The Texas Outside rating scale ranges from 1 to 10 – a perfect 10 course would be something like this:  links along a cliff overlooking the Pacific ocean and bordered by tall trees; lush fairways on rolling hills with lots of natural hazards; water (which is crystal clear) on most of the holes; immaculate greens (but they are undulating and tough); lots of variety and character (each hole is completely different and includes blind shots, elevation changes, doglegs, and significant challenges); perfectly manicured traps with the whitest and prettiest sand you’ve ever seen; a nice club house with great food and a 19th hole; a GPS; plenty of beverage carts or your own cooler and ice; and it only costs $40 bucks! What this means is that you probably won’t find any 10s in Texas – try Cabo San Lucas, Pebble Beach, or some of the Hawaii courses! 
Texas Outside rates courses on the following:

  • Beauty – tall trees, rolling hills, beautiful houses, waterfalls, and similar stuff would score high; a 1 would be flat, bushes or cactus instead of trees, and some grass but mostly weeds
  • Difficulty – a straight, 300 yard par 4 with no traps or hazards, no out of bounds or water would probably get a 1; if it is a 460 yard par 4 over two ravines, with water along one side, natural hazards on the other, strategically placed traps or that dreaded tree right in the middle of the fairway, we are talking a 10.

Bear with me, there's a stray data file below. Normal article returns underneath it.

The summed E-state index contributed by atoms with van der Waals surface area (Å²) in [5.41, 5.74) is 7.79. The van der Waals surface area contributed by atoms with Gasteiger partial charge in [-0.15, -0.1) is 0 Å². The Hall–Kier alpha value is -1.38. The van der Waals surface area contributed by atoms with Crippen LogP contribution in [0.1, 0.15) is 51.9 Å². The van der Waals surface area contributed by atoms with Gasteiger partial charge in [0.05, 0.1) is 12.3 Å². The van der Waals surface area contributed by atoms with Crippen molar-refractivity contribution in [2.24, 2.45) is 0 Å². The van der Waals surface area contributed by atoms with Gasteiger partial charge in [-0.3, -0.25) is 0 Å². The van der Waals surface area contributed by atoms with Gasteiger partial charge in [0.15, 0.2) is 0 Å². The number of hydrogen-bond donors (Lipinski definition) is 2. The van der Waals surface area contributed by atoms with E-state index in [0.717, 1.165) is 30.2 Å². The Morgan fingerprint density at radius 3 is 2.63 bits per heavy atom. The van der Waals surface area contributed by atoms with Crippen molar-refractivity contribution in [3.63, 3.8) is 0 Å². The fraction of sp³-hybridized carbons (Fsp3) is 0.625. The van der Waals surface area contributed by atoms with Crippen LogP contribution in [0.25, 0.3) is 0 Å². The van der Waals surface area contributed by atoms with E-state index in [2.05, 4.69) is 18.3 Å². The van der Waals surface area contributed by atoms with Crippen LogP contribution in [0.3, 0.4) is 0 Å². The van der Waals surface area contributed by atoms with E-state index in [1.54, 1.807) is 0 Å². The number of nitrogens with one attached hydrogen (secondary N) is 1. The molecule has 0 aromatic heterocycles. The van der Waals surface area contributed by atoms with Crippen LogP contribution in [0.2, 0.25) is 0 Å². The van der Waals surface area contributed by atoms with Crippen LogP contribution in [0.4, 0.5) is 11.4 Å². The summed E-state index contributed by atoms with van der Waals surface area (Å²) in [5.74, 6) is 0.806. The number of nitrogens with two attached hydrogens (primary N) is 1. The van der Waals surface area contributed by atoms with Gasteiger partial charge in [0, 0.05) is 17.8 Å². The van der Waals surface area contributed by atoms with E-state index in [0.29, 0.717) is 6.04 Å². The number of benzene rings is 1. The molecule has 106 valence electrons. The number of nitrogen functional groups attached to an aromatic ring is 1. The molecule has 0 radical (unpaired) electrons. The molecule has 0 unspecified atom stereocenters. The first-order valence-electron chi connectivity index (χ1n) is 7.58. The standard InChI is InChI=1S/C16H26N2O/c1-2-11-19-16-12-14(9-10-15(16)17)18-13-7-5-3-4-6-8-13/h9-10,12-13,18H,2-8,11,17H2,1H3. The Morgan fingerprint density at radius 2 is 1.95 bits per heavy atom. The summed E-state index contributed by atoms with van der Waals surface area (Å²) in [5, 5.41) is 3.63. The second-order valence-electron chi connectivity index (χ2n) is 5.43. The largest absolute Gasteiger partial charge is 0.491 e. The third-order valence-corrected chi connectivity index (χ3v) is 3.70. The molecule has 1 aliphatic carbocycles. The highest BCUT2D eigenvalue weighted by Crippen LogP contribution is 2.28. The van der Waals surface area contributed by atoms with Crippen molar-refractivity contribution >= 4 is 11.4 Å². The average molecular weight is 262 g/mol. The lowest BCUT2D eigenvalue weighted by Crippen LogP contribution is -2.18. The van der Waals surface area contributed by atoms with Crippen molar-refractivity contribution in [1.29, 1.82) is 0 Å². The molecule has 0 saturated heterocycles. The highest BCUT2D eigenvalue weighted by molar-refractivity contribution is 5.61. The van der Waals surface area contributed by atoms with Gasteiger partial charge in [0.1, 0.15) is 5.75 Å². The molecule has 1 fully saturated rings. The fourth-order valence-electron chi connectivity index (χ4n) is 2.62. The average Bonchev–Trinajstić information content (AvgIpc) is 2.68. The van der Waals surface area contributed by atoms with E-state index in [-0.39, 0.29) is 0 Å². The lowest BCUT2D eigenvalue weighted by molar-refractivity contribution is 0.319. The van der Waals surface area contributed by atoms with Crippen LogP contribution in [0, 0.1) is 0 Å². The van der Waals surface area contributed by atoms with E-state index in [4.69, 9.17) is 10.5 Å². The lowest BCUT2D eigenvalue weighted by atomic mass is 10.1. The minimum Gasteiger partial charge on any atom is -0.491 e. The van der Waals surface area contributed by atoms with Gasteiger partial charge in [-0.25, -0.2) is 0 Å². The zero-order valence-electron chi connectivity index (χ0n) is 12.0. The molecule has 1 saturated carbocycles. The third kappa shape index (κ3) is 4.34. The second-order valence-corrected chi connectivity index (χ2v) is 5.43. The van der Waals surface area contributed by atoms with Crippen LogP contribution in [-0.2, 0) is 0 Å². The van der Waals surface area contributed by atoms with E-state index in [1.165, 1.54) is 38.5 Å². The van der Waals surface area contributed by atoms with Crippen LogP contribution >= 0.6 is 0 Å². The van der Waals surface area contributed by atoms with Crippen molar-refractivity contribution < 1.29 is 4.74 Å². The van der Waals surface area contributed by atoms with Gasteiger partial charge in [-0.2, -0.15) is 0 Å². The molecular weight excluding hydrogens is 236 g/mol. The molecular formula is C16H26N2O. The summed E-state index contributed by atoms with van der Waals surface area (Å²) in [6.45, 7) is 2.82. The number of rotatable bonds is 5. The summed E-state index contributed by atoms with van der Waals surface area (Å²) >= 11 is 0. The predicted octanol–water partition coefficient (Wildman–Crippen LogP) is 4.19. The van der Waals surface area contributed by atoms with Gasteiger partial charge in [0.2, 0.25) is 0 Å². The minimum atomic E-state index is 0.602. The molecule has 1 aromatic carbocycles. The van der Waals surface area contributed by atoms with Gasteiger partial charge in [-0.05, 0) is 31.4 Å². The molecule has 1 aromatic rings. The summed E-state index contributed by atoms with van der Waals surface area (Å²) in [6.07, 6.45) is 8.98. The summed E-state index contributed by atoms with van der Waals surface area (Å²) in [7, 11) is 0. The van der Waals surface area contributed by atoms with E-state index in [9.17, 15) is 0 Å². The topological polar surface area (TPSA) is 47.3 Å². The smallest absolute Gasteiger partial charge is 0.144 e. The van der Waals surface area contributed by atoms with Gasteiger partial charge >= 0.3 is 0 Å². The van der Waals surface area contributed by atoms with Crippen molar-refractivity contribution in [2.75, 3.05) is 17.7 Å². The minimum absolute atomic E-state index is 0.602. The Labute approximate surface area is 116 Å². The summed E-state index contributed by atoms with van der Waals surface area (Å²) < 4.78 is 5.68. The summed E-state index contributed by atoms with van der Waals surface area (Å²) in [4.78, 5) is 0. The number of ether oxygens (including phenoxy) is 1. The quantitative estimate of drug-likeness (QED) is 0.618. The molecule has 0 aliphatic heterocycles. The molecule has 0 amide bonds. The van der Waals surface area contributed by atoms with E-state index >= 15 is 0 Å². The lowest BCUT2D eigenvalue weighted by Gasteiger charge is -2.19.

• Variety – what would you give a course where all the holes looked and played exactly the same (“I thought we just played that hole!”); were side-by-side, which is good for finding or dodging other people’s balls, but not much fun; and you can see the flag from every tee box?  That’s right, it gets a 1.
  • Fun Scale – a 10 is where you walk off the course and say “now that was fun” and you can’t wait to get back, or you immediately turn around and play another 18 holes
  • Value – a 5 is $50 to $60, a 10 is $20 to $30, and 1 is $200 or so – of course all of this is dependent upon how you liked the course.  For example, if a run down, boring municipal course, with six players on each hole was only $10; it would still get a value rating of 1.
  • Condition – this one’s pretty easy – what condition are the fairways. A 10 commands very lush perfectly manicured fairways, compared to a 1, which has fire ants, weeds, and more dirt than grass!
  • Condition of Greens and Difficulty – very hard to read greens with lots of undulation and tough pin placement, rate very high on the difficulty scale.  Condition is self-explanatory.  

All of the above determines the overall score for the golf course.  In other words, we like courses that are pretty, fun, very challenging with a lot of variety, and fairways and greens in excellent condition – all for $40.  We also tend to play the courses that are affordable for the masses, which means in the $30 to $80 range. We rate hard and we haven’t found a 10 in Texas yet – don’t worry we haven’t given up and we’re still looking.